• Weaknesses: Limited mariner awareness of environmental impacts.
  • Opportunities: Inclusion of tribal groups and development of renewable energy initiatives related to maritime activities.
  • Threats: Regulatory challenges and potential resistance to ESG-related changes.


  • Credentialing Support: Establishing streamlined pathways and support systems to assist mariners in obtaining necessary credentials efficiently and effectively.
  • K-12 Engagement: Implementing robust programs to introduce K-12 students to maritime careers, fostering early interest and engagement.
  • Communications and Marketing: Enhancing efforts to market the maritime industry to future maritime leaders, highlighting the diverse and rewarding career opportunities it offers.
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Building a Future-Ready Maritime Workforce

The Washington D.C. gathering underscored several critical themes:

  • Attracting Young Talent: Developing strategies to attract young individuals to maritime careers, ensuring a steady influx of fresh talent.
  • Bridging the Skills Gap: Creating initiatives to bridge the skills gap and fostering a diverse talent pipeline.
  • Educational Collaboration: Strengthening the collaboration between industry, educational institutions, and government agencies to support comprehensive education and training programs.

Stakeholders will reconvene virtually at the end of June to discuss progress and outline the next steps.

Interested in being part of the solution? Reach out to Molly at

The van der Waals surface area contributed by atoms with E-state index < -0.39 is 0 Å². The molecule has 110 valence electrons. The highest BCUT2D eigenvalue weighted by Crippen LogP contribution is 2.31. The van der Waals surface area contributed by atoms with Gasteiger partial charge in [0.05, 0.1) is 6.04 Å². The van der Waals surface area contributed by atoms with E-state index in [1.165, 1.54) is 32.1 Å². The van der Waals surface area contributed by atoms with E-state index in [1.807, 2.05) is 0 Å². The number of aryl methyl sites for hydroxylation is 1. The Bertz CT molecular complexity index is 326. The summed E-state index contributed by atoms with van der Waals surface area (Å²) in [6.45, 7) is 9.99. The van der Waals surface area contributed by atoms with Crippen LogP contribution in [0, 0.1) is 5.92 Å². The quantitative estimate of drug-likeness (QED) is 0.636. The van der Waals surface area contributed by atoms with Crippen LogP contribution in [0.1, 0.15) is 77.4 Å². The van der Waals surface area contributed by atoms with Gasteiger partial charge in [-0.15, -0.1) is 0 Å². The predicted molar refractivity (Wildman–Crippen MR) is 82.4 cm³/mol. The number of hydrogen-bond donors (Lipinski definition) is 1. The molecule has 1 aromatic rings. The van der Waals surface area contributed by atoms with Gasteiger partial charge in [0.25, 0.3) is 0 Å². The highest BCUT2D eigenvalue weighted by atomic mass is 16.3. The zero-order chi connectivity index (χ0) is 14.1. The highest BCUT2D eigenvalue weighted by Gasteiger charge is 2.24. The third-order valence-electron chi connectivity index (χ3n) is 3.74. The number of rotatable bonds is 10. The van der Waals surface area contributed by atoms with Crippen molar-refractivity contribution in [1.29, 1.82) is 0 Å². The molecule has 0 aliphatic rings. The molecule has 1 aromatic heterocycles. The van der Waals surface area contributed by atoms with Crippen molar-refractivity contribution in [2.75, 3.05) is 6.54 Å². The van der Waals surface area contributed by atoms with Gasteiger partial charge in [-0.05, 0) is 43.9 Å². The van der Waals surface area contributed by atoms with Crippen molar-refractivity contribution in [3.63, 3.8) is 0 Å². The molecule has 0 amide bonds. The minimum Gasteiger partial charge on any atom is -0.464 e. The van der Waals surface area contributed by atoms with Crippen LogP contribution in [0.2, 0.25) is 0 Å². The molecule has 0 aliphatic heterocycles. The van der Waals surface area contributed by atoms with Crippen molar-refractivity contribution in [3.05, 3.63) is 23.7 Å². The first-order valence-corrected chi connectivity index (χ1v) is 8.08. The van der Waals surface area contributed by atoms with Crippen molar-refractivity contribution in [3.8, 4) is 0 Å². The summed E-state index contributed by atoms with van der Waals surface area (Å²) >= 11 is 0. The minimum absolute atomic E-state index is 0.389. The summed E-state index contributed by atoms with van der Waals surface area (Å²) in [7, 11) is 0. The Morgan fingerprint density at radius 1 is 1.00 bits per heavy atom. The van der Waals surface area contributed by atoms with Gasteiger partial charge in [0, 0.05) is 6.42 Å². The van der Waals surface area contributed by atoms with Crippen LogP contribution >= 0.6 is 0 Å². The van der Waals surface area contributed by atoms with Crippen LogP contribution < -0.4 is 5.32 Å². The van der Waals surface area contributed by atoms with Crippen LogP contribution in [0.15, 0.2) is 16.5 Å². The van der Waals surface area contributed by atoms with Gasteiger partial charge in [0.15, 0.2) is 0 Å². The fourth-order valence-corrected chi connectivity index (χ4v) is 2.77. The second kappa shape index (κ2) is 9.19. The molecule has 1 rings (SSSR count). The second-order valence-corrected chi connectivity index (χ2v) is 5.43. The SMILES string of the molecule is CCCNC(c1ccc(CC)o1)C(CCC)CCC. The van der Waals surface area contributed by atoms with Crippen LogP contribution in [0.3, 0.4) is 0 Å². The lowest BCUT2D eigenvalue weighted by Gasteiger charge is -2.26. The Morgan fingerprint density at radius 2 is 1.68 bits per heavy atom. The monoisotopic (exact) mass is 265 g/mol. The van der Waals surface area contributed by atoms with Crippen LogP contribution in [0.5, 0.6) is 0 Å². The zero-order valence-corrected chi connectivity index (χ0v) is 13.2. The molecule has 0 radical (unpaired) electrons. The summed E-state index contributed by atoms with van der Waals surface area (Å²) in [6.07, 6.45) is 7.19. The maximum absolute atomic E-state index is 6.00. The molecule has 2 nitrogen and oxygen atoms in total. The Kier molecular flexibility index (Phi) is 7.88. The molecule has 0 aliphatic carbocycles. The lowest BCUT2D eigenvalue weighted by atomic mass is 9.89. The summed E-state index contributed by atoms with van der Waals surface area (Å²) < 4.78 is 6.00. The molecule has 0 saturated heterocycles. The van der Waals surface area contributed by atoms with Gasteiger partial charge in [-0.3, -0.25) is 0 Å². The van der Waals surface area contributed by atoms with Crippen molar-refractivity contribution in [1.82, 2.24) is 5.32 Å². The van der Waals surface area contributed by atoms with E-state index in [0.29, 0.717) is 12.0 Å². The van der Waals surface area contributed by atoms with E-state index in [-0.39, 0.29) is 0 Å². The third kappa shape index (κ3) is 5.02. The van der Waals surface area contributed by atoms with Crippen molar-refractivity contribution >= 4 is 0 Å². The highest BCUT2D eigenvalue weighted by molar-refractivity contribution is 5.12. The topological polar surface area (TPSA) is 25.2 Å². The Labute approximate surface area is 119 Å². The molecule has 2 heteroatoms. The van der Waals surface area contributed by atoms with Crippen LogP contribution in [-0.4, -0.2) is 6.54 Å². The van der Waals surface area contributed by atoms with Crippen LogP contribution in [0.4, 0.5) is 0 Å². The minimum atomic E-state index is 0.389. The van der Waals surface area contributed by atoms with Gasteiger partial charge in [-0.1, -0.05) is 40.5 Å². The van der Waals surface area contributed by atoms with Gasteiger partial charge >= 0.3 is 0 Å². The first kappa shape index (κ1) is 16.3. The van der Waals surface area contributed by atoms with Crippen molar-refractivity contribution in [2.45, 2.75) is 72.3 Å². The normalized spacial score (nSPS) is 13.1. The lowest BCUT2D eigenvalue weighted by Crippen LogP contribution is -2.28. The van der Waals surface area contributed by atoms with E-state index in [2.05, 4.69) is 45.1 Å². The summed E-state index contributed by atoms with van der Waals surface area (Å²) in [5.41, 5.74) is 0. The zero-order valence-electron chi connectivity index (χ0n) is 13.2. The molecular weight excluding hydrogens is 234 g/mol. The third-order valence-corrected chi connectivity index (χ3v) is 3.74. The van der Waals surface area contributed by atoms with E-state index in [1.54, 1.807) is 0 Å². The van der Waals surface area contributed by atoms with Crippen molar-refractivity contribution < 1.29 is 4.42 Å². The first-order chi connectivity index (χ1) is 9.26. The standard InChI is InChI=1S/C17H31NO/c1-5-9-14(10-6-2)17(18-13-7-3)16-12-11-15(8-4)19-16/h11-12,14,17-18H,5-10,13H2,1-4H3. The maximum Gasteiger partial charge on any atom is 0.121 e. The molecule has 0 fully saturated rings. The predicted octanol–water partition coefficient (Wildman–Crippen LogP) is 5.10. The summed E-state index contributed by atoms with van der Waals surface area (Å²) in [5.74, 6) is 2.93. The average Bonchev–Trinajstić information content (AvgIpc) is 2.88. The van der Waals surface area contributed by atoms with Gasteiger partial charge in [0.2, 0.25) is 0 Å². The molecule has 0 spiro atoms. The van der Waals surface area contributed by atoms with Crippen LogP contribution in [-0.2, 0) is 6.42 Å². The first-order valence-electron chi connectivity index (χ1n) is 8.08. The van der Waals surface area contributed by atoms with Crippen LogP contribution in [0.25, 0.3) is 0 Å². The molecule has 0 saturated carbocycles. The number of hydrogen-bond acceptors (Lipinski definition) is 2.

Working groups include:

  • K-12 Resources and Engagement
  • Post-Secondary & Credentialing
  • Maritime Sustainability

About NAMEPA Regions

NAMEPA’s regional initiatives are designed to amplify collaboration and awareness of the maritime industry and marine environment. These gatherings and workshops serve as bridges, connecting industry leaders, educators, and community members in a shared mission. NAMEPA aims to spark collaborative action on critical issues, including raising maritime awareness, combating marine debris, investing in workforce development, and engaging in public outreach.

Through deeper engagement, NAMEPA’s regional initiatives empower communities with best practices, educational materials, and access to expert networks, enabling them to address local challenges effectively. This holistic approach ensures that NAMEPA’s efforts resonate with regional needs while contributing to the broader goal of cultivating a skilled and environmentally conscious maritime workforce.

Molly Dushay
Regions Director, Education & Outreach Director
North American Marine Environment Protection Association (NAMEPA)


The North American Marine Environment Protection Association (NAMEPA) is a maritime industry-led organization of environmental stewards preserving the marine environment by promoting sustainable marine industry best practices and educating seafarers, students, and the public about the need and strategies for protecting global ocean, lake, and river resources. Visit us at: